Mutual funds are an excellent investment option. But do you know about NFO? Read more to find out.
What is NFO?
The full form of NFO is New Fund Offer. When an asset management company (AMC) introduces/offers a new scheme in the market, it is called as a New Fund Offer. A new fund is offered to help the asset management company raise capital for buying securities. As an investor, you can subscribe to a New Fund Offer only within a specific time frame. An NFO is only functional on first-come-first serve basis.
When an NFO is launched, investors can only purchase the mutual fund scheme at an offer price during the NFO period. The standard price is Rs. 10 per unit for the mutual fund scheme launched under the NFO. The units are available for purchase at an offer prevailing at a specific point in time. Many investors consider an NFO to be similar to an IPO (Initial Public Offering). But this is not true as there are multiple differences between an NFO and IPO.
Difference between IPO and NFO
The most important difference between an IPO and NFO is that the former is the sale of a company’s shares before listing on the stock market. On the other hand, the latter is an offer of a mutual fund scheme’s units. An IPO’s structure contains detailed information about the company’s financials, its business, its competition, its prospects, what the money is being raised for, what it will be used for and so on. You are fully made aware of the company’s track record, historical performance over the years, profitability and losses. This helps an investor to understand if the stock price is worth the investment.
The price of shares in an IPO can be priced above or beyond the stock’s real value. The price of a mutual fund scheme depends on the market value of the unit. It is known as NAV or Net Asset Value.
Types of NFO
There are two types of NFO:
Close Ended Funds: A close ended fund is a type of mutual fund which does not permit the entry or exit of investors post the NFO stage (until its maturity). The time period is usually 3-4 years since the inception of the fund. Also, the liquidity of such funds on the stock market is low.
Open Ended Funds: An open ended fund is a type of mutual fund which you can buy/sell without any restrictions. Investors can enter and exit the fund at any given time post the launch.
Benefits of NFO
The benefits of investing in an NFO are:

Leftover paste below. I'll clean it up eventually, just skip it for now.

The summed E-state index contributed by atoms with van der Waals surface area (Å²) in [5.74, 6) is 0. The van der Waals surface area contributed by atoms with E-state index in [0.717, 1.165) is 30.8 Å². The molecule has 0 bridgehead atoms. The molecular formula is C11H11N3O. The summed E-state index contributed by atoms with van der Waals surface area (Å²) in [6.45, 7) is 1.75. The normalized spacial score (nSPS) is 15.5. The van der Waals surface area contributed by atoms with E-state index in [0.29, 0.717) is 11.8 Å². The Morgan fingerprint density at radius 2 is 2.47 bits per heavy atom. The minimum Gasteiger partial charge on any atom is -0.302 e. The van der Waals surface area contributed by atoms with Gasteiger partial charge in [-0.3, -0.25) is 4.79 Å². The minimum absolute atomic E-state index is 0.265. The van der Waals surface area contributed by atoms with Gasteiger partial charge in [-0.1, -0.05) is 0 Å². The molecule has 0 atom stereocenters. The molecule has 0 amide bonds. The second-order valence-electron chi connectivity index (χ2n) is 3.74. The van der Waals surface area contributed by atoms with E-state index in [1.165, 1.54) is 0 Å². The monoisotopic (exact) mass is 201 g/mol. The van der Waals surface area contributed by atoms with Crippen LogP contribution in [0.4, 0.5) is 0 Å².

- Strategy: Every fund is derived from an investment strategy. Close ended funds offer the opportunity to invest in innovative strategies that existing open end funds do not. Also, close ended funds try to protect downside using put options.
- Flexibility: Close ended funds are highly flexible when it comes to investing your money. A mutual fund is managed by a fund manager. A fund manager helps in obtaining maximum returns. Also, even if the investment timing is bad and the fund is launched in unfavourable market conditions, the fund manager has the flexibility to revise the portfolio.
- Outflow vs Inflow: An open ended fund is subject to large outflows and inflows. In case of a loss or sudden outflow, the fund will lose value and the fund manager will be forced to sell the units. This is not the case with close ended funds. Close ended funds are locked-in for the tenure of the fund. In this lock-in period, the fund manager can monitor and select stocks accordingly.
- Lock-in Period: Many investors remain invested in a mutual fund for only 1 year or more. This eliminates their returns. A close ended fund comes with a lock-in period. The lock-in period (3-4 years) generates good returns and prevents investors from falling prey to bad investing behaviour.
How to invest in NFO?
You can invest in an NFO by creating an account with the respective mutual fund house. Once the account is created, it will be activated via mandatory KYC. Post activation, you will be able to make transactions via SIP or lump sum. You should consider the following points before purchasing an NFO:
Ensure that the mutual fund house/asset management company has a history of selling best performing mutual funds. Do a complete background check on the mutual fund house.
Get a basic understanding of the fund. Asset allocation, NAV, risk involvement, returns expected, etc., are some of the basic details of an NFO.
NFOs are released into a market without any previous track/performance record.
Keep yourself updated about the fund manager. It is important to know what the fund manager is planning to do with the money.
Read the offer document carefully. This document contains information regarding the investment process.
Invest only on the basis that the fund will generate good returns.
Select the fund on the basis of minimum subscription amount. This amount varies from Rs. 500 to Rs. 5000.
Check the lock-in period. Many NFOs come with a lock-in period of 3-5 years.
Is NFO cheap?
Although NFOs are priced at Rs. 10, they are not completely cheap. Since an NFO has no securities, it is priced at Rs. 10 for accounting purposes. The fund’s NAV changes when the money is deployed. The absolute NAV does not matter (even if Rs. 100 or more, your investment is still worth the same). Example, if you invest Rs. 1000 in an NFO, you will receive 100 units. After a time period, the portfolio rose 10% and hence the NAV became Rs. 11. At this stage, your investment will be worth Rs. 1100 (at a 10% absolute gain). If the NAV was fixed (Rs. 100/10 units), the 10% gain in portfolio will take the NAV to Rs. 110. At this stage, your investment is still worth Rs. 1100.
So if you are looking to invest in an NFO, make sure it meets your risk appetite. Happy investing!
Recommended Read: Is Shifting to Direct Mutual Fund Plans a Good Decision?